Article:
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It’s tarpon time — be prepared

April 28, 2017
By GEORGE TUNISON , Cape Coral Daily Breeze

Tarpon time is upon us and the fever burns hot.

The early tarpon hunters can be found anchored in Pine Island Sound or off Sanibel.

It's easy to spot the anchored boats.

Here's what not to do if this is your first trip.

Do not charge into the middle of the pack with Lynard Skynard blasting, then suddenly stop, throw out your anchor and start fishing.

This method is known as the "No friends in a hurry method"

Idle down when you spot the pack. Stay back from the anchored boats while you figure out a game plan, then quietly get in position so as to not infringe on the others' boats' bottom baits and territory.

It's not their fault you didn't get up early.

So far I've gotten reports on slow catches in lower Pine Island Sound with quite a few man hours invested.

Last April/early May my log books show daily catches of juvenile tarpon in the canal systems I fish, rolling all over the place for a month. This year they were a total no-show.

The early tarpon fleet typically starts bottom fishing with river catfish hunks, mackerel, mullet, ladyfish or what some tarpon hunters consider the top bottom bait, shad.

Most anglers have a bucket list full of dream destinations and catching the huge trophies that reside there.

Jumbo brown trout on fly in the beautiful snow melt rivers of Chile or a crafty bonefish of over 15 pounds in front of Bud and Mary's in The Keys.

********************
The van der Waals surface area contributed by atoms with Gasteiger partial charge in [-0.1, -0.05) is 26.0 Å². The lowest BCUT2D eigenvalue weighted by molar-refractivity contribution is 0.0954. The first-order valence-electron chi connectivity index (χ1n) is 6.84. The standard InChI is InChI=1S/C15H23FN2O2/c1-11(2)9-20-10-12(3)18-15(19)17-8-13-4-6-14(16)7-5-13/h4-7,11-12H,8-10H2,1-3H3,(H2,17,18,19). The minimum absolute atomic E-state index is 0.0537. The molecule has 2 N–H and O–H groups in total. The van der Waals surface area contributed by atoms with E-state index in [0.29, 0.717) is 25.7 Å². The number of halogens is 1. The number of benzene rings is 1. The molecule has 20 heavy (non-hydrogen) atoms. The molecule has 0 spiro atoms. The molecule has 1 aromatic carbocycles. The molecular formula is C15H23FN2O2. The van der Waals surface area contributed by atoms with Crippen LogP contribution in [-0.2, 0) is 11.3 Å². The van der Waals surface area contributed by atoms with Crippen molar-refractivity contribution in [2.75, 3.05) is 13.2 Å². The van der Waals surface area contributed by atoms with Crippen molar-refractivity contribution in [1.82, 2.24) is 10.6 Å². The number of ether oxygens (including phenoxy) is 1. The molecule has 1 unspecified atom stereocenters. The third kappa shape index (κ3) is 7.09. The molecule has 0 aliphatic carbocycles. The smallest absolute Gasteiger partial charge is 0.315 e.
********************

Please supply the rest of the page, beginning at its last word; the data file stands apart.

Yes, I'd love to be hooked to a half-ton Australian black marlin, who wouldn't?

But, if you get a thrill from chasing tarpon of any size, save your pennies for the ultimate tarpon trip to Africa where the really big boys hang out along the coast, with fish reported to be in the 400 pound range.

Can a 400-pound tarpon actually jump or do they just try and ram the boat like some crazed white whale?

Casting plugs to tarpon, especially at night, is a blast. A top-water strike from a hundred pound night stalker tarpon is quite the experience. Hold the rod tightly at all times. If you are "sleeping" when the bite comes you may find yourself standing instantly rod-less on the front deck.

I use a 7.5 to 8-foot med-heavy action spinning rod and reel loaded with 65-pound Power Pro braided line and a 60-pound test leader.

Consider replacing the treble hooks with single hooks on plugs intended for tarpon. Trying to remove a plug armed with trebles from the throat of a thrashing boat-side tarpon is dangerous for both fish and angler alike and simply cutting the line and releasing the fish is not an option as it's certain that your 25 to 70-year-old fish will soon starve and die.

Always have proper release tools ready to facilitate a quick and healthy, in water release.

Along the coast, in the passes, the harbor, the river and the canals of the Cape, the tarpon is king.

Right now big trophy female snook roam and feed at night as do gator trout. Put on your biggest topwaters and quietly wind drift a likely flat close to the passes late at night on a moving tide to catch a 30-pounder in knee deep water.

Just before dawn that same plug will nail your 7-pound spotted sea trout trophy and over the next several months both your trout and plug might get inhaled by a ticked off hungry tarpon in two feet of water looking for an easy 2-for-1 happy meal.

With warming water it's tempting to forget safety. Wear your life vests. How many of you over 50 can swim 100 yards? A few miles?

With the new style self inflating vests that really don't get in the way there's no excuse not to use them.

Capt. George Tunison is a Cape Coral resident fishing guide. Contact him at 239-440-1621 or



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